A Lesson in Writing — and in Making Bread

Shredded Wheat BreadI’ve been struggling for several weeks with a piece of writing that exploded onto the page – OK, so it was five, single-spaced, pages. This particularly piece shouldn’t be more than three pages, and even that’s too much to inflict on its intended audience.

After wrestling with it again early this morning, I contemplated throwing the whole damned thing out and starting all over again.

Groan.

Muttering crossly about wasted time and effort, I went outside to feed the horses and came back inside to make bread. The recipe (which follows) uses a mixture of boiling water, shredded wheat, butter, molasses, and salt. Mentally, I was still focused on writing — and inadvertently used 3 tablespoons of salt, not 3 teaspoons.

When I tasted the mixture, it was almost inedible.

Briefly, I considered persevering. Maybe adding the flour would make the bread sort of OK, if just barely? But one of these loaves is a guest offering for a dinner party this evening…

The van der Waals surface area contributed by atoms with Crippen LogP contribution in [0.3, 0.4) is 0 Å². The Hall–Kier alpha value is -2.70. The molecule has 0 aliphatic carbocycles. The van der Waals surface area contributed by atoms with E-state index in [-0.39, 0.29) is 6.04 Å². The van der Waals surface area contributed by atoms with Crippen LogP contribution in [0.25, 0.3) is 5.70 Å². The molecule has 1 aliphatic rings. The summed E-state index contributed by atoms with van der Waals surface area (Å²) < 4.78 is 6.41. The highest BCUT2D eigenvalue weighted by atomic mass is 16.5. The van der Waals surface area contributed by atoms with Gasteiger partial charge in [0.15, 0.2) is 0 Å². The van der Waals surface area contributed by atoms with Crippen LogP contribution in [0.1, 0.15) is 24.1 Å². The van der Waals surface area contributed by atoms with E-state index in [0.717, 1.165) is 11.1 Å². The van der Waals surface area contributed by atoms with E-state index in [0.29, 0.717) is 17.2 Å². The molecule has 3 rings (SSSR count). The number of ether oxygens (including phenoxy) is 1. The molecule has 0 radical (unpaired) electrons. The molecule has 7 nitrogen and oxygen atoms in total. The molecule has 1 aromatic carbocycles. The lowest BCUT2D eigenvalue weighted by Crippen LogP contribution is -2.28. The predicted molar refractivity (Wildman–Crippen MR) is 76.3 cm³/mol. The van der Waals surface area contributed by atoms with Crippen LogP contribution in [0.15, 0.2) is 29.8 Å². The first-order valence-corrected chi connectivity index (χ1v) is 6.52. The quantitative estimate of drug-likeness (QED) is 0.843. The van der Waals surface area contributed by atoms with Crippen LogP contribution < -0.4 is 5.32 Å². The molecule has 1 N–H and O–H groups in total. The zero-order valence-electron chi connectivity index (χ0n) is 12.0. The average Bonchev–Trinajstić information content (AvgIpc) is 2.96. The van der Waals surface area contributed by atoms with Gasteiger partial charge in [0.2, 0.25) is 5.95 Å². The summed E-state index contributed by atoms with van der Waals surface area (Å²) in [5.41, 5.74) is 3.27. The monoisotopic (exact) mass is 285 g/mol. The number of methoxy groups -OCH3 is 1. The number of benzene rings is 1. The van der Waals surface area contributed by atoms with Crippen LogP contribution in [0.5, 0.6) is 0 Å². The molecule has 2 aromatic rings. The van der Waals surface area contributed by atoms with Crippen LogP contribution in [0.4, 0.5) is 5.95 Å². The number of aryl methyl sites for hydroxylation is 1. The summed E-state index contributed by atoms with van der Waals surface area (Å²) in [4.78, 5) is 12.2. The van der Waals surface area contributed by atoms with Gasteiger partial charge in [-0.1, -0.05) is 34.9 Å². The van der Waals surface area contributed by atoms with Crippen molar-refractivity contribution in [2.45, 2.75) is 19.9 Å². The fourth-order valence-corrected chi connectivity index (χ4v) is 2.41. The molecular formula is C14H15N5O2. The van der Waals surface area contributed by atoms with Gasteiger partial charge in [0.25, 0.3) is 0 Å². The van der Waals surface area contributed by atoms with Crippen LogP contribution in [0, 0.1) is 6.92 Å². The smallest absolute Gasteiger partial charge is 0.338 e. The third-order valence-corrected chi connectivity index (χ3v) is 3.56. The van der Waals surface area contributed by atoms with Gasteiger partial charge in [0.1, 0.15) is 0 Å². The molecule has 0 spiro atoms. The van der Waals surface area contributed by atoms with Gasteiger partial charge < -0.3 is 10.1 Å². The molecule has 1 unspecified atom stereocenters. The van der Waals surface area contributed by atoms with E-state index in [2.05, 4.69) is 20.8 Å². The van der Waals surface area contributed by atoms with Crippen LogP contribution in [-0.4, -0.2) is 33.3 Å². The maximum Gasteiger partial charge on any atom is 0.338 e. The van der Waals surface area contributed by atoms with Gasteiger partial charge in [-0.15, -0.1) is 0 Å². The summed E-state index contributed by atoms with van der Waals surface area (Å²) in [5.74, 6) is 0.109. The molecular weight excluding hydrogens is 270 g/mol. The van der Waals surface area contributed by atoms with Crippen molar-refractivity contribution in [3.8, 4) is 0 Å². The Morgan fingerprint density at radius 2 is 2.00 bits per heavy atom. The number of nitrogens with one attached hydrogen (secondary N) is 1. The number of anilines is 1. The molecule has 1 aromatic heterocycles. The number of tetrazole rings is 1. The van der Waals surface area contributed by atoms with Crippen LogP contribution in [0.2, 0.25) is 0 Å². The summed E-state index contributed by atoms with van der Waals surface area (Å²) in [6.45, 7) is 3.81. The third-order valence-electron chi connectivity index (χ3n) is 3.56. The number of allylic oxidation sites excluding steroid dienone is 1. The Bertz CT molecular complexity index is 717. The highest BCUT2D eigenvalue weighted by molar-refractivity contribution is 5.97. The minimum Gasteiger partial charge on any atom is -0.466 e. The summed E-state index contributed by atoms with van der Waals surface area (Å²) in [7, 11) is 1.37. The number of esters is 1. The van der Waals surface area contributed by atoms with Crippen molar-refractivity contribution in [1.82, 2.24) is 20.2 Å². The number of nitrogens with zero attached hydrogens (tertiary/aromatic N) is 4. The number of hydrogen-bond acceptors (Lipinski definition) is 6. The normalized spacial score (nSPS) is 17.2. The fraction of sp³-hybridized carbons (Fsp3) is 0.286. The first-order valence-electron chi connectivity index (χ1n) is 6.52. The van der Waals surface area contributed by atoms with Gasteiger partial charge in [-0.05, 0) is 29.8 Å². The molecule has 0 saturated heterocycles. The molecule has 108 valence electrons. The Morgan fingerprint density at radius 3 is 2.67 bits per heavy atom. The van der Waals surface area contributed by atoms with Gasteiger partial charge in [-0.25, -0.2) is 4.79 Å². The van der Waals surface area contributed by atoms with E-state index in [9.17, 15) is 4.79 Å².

The parallel between writing and making bread wasn’t lost on me. Salt is vital to this recipe, just as details are what bring life and emotion to that piece of writing. But even though all those details are important to me – apparently, I needed the release of writing them — including all of them in this piece will choke my readers.

Fortunately, given that I live in a remote corner of Arizona and the nearest grocery store is a 2.5-hour round trip away, I still had enough ingredients to start a new batch of bread.

The dough, made with the correct shredded wheat mixture, is rising in the sunny east window. I’ve saved the too-salty mixture and will dilute it with a NO-salt version – after next week’s trip for groceries – for later baking.

And I’ve saved the piece of writing for later as well and started a brand-new version – this time with 3 teaspoons of details, not 3 tablespoons.

Here’s the recipe, based roughly on Judith and Evan Jones’  The Book of Bread. (I’ve converted all my bread recipes to three loaves: one to give away, one for the freezer, and one to start the moment it comes out of the oven, hot and delicious…

 Shredded Wheat Bread

(modified from from Judith and Evan Jones’ The Book of Bread)

Makes three 9-inch loaves